Mike Maginnis’s wife, Elizabeth, who represented Granton for 22 years, died aged 54 from a brain haemorrhage in November 2008.
Her devotion to the community was recognised last year when new sheltered accommodation in the Forth ward was named the Elizabeth Maginnis Court and a memorial bench was installed there by her family. Mr Maginnis, 61, said the centre at Royston Mains Crescent had become a focal point of commemoration for the family, who would visit and reflect on Elizabeth’s achievements in life.
However, the hardwood bench – which cost £1000 and is engraved with poignant messages – was stolen from a secure courtyard at the centre overnight on Saturday.
Mr Maginnis said he was “devastated and appalled” at its disappearance but insisted he would not press for prosecution provided the bench was returned.
“It’s upsetting for the whole family,” he said. “The bench is a link to the family and recognises the huge amount of work she did in the community over the years she was a councillor.
“It’s devastating because Elizabeth had put so much into the community which is why we wanted the bench to go into the centre, which is a flagship of what elderly care may be in the future. We bought a substantial bench and situated it in the garden of the centre so residents could enjoy it and the family had a focus for our memories.”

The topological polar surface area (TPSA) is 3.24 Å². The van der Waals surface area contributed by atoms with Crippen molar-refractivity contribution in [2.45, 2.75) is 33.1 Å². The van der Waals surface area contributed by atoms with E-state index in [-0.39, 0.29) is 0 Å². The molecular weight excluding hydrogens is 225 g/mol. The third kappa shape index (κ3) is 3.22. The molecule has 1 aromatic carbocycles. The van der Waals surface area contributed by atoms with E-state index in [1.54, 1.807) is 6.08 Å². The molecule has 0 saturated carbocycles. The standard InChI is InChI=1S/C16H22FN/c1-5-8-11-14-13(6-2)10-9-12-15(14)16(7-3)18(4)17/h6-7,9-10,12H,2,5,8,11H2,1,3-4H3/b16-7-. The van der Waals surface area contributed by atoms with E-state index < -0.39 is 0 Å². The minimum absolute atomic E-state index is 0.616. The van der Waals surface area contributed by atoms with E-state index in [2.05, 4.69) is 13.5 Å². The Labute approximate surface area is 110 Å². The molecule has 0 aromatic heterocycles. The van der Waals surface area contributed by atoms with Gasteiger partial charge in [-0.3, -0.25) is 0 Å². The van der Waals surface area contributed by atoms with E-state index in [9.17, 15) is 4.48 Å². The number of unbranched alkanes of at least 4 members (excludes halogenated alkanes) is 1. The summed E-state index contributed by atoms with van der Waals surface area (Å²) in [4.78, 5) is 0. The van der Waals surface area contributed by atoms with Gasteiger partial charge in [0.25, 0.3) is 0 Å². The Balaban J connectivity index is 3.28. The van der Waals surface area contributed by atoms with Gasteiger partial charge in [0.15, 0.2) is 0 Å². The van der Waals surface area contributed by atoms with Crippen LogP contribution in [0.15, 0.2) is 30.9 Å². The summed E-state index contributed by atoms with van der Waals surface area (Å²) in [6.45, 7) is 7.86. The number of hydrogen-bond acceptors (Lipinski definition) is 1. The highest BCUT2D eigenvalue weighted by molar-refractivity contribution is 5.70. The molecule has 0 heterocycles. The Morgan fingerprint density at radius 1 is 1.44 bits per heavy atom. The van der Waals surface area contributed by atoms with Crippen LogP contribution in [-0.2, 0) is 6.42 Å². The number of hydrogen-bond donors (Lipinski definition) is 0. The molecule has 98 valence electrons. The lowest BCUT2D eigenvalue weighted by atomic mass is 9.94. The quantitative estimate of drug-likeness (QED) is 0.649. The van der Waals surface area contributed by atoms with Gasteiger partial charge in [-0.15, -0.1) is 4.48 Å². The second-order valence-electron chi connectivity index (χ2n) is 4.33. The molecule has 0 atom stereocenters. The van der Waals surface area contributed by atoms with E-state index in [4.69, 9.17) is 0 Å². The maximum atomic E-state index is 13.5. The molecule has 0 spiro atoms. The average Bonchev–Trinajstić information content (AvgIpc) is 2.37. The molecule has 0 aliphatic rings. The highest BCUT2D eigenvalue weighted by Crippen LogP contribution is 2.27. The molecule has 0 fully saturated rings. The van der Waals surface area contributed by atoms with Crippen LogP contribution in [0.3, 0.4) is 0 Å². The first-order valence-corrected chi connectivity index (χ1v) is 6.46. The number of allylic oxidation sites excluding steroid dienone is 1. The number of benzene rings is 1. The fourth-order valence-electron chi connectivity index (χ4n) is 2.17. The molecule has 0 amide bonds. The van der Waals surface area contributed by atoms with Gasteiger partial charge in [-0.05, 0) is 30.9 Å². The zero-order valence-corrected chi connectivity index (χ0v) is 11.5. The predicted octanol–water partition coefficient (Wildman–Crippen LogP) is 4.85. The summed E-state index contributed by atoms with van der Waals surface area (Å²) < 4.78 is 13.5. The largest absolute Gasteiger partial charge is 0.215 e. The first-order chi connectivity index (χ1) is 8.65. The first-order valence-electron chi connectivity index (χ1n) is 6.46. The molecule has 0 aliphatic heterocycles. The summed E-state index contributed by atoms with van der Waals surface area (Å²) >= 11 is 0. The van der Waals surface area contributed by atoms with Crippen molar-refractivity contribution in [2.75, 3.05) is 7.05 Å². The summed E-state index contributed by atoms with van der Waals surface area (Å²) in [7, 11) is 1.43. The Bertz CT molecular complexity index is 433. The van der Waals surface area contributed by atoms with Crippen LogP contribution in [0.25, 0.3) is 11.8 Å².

The father-of-three insisted that the theft was carried out by a group of people who must have used a car or van to spirit the bench away.
“It beggars belief why anyone would take a bench that can’t be resold,” the widower said.
“It’s a memorial bench engraved with sayings from the family and Elizabeth’s date of birth and death. Unless you really doctor it you will not be able to resell it because it’s unique.”
It is understood a section of a 6ft-high perimeter fence showed signs of being bent back where it is thought the thieves had hoisted the bench out of the centre’s garden before fleeing.
Mr Maginnis said: “We have involved the police but I am not interested in a prosecution – I only want to get the bench back.
“I don’t think we will see it again but I hope somebody in the community might have a conscience and decide they have made a mistake and give it back.
“I hope by speaking out we can galvanise the community and shame the people responsible into giving it back.
“Thinking we won’t ever see it again is a devastating thing to consider.”
Susan Napier, business development manager at Dunedin Canmore Group, which owns Elizabeth Maginnis Court, said: “It’s a real shame because Elizabeth Maginnis was a very well respected person in the area, so why anyone would want to take this memorial bench I have no idea but it’s very frustrating and I feel for Mr Maginnis and his family.”
A police spokeswoman said they had been carrying out house-to-house inquiries relating to the theft.